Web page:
Key corporations sign up to AI-driven scanner to evaluate coffee, dairy, grains, herbs, spices & liquids
11 Aug 2022 --- Singapore-based start-up ProfilePrint is collaborating with industry giants – representing more than 50% of international food trade – to create a global standard in food grading, to predict the quality and profile of food ingredients using AI technology.
The business scanner provides an accessible and portable evaluation within seconds through an AI-driven predictive technology and mitigates the process of sending samples of food ingredients for physical checks.
“ProfilePrint predicts sensory scores as well as physical properties such as fats, moisture, density etc. However, instead of just focusing on predicting specific parameters, ProfilePrint democratizes expert assessment techniques by allowing our users to build and train customized AI models on our online platform to predict outcomes,” Nicolette Yeo, head of marketing at ProfilePrint, tells FoodIngredientsFirst.
For example, in the coffee industry, Yeo mentions that beans are assessed using human sensory scores for specialty beans and grade classification for commercial beans. Instead of determining specific parameters.
“ProfilePrint takes into account complex interrelated parameters and sensory data into a single digital fingerprint, which can then allow users to predict its sensory score or grade classification,” she explains.
The company wouldn’t confirm specifics but disclosed that it netted an 8-digit number in the current Series-A1 funding effort, tenfold what it raised in the previous round of funding. The money will be used to invest in product development, talent acquisition and team expansion.
After receiving support from Louis Dreyfus Company, Olam Food Ingredients and Sucafina, in the previous funding round, Cargill has monetarily backed the Singapore company after having tried the technology for six months.
“Cargill continues to strengthen our solution and accelerates our vision of establishing ProfilePrint as the industry’s digital standard for food ingredients globally. Our solution allows users to ascertain the agreed quality of food ingredients in an online transaction, saving time and money by transforming the current onerous process of sending samples for physical checks,” says Alan Lai, CEO and founder of ProfilePrint.
“We enable our clients to co-create a sustainable ecosystem with their partners to overcome the challenges of supply chain risks, while increasing their competitive edge for growth and resiliency,” he continues.
Cargill tried the technology across its portfolio of cocoa and coffee.
“ProfilePrint’s digital food fingerprinting technology holds the potential to transform the global food ingredient supply chain, strengthening the sensory innovation capabilities of our ingredient portfolio without compromising on taste and quality,” says Francesca Kleemans, managing director for Cargill’s cocoa and chocolate business in Asia Pacific.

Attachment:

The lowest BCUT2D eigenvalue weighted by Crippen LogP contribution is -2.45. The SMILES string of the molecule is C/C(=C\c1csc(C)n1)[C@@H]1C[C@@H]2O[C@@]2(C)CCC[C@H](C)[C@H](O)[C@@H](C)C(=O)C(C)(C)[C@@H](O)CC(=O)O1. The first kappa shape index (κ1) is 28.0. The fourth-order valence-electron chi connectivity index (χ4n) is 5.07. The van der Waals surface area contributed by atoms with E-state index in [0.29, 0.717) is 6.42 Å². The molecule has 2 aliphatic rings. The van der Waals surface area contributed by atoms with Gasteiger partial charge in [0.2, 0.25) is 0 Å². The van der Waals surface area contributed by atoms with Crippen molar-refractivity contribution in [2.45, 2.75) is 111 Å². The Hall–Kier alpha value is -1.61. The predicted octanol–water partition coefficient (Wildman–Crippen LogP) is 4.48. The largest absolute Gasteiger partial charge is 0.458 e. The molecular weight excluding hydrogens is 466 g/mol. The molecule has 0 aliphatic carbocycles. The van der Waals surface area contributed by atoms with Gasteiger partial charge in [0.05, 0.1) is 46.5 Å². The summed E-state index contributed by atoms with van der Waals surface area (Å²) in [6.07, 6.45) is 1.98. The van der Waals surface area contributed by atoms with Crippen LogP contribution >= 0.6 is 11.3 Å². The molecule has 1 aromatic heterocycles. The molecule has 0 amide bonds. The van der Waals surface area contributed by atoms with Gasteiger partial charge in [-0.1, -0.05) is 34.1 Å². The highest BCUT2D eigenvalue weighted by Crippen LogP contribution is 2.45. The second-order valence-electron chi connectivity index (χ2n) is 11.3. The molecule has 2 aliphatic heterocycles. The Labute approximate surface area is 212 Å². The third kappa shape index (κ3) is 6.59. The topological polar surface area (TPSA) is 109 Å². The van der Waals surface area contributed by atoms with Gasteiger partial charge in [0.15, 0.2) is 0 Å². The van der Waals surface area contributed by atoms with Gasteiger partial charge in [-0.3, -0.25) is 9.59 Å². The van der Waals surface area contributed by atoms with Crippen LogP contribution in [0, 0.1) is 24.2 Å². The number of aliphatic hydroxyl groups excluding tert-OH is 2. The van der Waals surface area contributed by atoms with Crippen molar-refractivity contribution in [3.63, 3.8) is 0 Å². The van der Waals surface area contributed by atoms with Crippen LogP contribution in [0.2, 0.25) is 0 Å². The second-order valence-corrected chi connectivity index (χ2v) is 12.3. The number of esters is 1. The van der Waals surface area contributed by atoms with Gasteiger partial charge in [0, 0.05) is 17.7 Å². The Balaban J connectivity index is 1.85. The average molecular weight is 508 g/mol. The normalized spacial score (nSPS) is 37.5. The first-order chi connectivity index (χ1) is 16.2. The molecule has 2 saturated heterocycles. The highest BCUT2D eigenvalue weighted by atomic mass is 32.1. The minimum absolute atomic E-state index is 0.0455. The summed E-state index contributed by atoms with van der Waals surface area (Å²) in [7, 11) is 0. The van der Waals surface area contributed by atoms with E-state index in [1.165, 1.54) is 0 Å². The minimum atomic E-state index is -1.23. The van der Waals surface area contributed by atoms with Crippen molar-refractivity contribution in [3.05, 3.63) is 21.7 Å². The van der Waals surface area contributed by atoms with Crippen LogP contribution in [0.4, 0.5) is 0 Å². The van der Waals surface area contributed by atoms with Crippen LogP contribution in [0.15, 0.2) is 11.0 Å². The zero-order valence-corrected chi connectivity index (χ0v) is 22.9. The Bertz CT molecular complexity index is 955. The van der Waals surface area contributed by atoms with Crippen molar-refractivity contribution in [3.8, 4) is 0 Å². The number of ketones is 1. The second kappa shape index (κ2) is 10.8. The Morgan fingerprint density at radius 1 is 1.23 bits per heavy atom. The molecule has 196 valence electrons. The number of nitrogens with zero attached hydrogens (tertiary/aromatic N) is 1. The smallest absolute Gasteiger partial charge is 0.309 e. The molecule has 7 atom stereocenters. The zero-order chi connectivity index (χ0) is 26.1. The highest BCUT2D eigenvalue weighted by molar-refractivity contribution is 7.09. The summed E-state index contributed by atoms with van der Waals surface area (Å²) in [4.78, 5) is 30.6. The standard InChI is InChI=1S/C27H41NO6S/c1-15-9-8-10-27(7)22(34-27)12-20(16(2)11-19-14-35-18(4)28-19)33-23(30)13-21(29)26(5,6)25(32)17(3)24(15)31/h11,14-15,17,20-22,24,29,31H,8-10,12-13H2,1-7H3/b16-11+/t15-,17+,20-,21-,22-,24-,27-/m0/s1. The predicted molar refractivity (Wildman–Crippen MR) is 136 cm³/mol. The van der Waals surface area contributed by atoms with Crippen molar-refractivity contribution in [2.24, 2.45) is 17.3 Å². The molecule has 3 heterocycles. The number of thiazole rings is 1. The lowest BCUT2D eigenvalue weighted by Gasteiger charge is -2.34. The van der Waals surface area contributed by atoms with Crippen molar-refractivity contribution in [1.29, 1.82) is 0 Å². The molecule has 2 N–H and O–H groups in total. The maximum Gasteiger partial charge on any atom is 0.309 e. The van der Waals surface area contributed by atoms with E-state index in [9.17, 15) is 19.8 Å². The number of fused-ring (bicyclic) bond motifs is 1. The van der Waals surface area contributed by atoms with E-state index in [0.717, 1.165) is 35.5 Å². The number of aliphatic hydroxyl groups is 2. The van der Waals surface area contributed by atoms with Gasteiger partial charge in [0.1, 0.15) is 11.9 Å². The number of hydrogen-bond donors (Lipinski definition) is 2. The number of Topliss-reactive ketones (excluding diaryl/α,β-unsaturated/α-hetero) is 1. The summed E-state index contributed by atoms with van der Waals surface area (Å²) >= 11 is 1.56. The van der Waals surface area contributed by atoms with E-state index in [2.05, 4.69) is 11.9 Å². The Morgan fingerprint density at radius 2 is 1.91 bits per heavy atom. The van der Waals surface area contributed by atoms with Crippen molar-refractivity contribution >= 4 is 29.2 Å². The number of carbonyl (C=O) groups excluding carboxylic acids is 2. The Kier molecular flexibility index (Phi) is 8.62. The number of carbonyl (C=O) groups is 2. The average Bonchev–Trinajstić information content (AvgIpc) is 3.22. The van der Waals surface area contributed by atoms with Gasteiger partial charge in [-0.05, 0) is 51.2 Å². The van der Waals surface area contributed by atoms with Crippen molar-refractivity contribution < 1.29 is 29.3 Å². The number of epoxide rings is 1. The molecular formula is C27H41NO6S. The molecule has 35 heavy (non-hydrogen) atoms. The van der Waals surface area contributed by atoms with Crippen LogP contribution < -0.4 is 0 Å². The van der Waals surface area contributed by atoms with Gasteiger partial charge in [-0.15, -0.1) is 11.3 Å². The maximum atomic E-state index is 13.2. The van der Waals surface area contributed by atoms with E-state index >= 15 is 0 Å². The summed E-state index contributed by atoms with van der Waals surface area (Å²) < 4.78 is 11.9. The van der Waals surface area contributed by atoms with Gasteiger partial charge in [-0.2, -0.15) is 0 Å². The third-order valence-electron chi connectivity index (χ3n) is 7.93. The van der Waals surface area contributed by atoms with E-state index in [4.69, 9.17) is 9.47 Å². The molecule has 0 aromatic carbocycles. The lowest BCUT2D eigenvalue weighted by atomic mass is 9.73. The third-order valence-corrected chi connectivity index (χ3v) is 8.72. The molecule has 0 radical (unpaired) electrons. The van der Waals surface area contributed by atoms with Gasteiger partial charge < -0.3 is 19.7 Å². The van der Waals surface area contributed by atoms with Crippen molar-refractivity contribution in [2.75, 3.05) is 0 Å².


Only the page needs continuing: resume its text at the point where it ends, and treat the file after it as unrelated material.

“This can help Cargill deliver against our high standards for food quality and enable faster and more precise product development for our customers,” she highlights.
The company’s machine looks for molecular signatures of food ingredients using electromagnetic scanning.
When the seconds-long scan is terminated, it is uploaded and can be checked on any mobile device.
For example, a typical scan on coffee beans would give a score from zero to ten in fragrance/aroma, uniformity, flavor, balance, aftertaste, clean cup, acidity, sweetness, body, overall and defects. Also providing the level of moisture (in %) and the sample density.
Other than coffee, ProfilePrint can evaluate tea, grains and oilseeds, herbs, spices, liquids, food additives and dairy.
The machine will be able to remove the biased human evaluation of the ingredients from the equation.
Democratization of food analysis
The FingerPrint technology does not require any technical know-how or expensive lab equipment, allowing companies to install the scanner in every step of the supply chain.
“ProfilePrint’s solution redefines transaction standards, and offers sellers and buyers an unbiased reference point, expediting existing quality assessment processes – from the farm all the way to end-buyers,” notes the business.
The technology has been tested in Rwanda and Hong Kong, for example, with the grading process being ten times faster and five times cheaper than current methods.
However, even with the latest AI advancements, 100% perfect models of the ingredients are still a thing of the future.
“Coffee is a complex field of study – the relationships among different coffee compounds are not fully understood. Being a natural product,inter-sample variation will definitely be present,” explains the company.
The business explains that AI accelerates the transformation, in a continuous process, with the scanner and quality models being in continuous development.
By Marc Cervera
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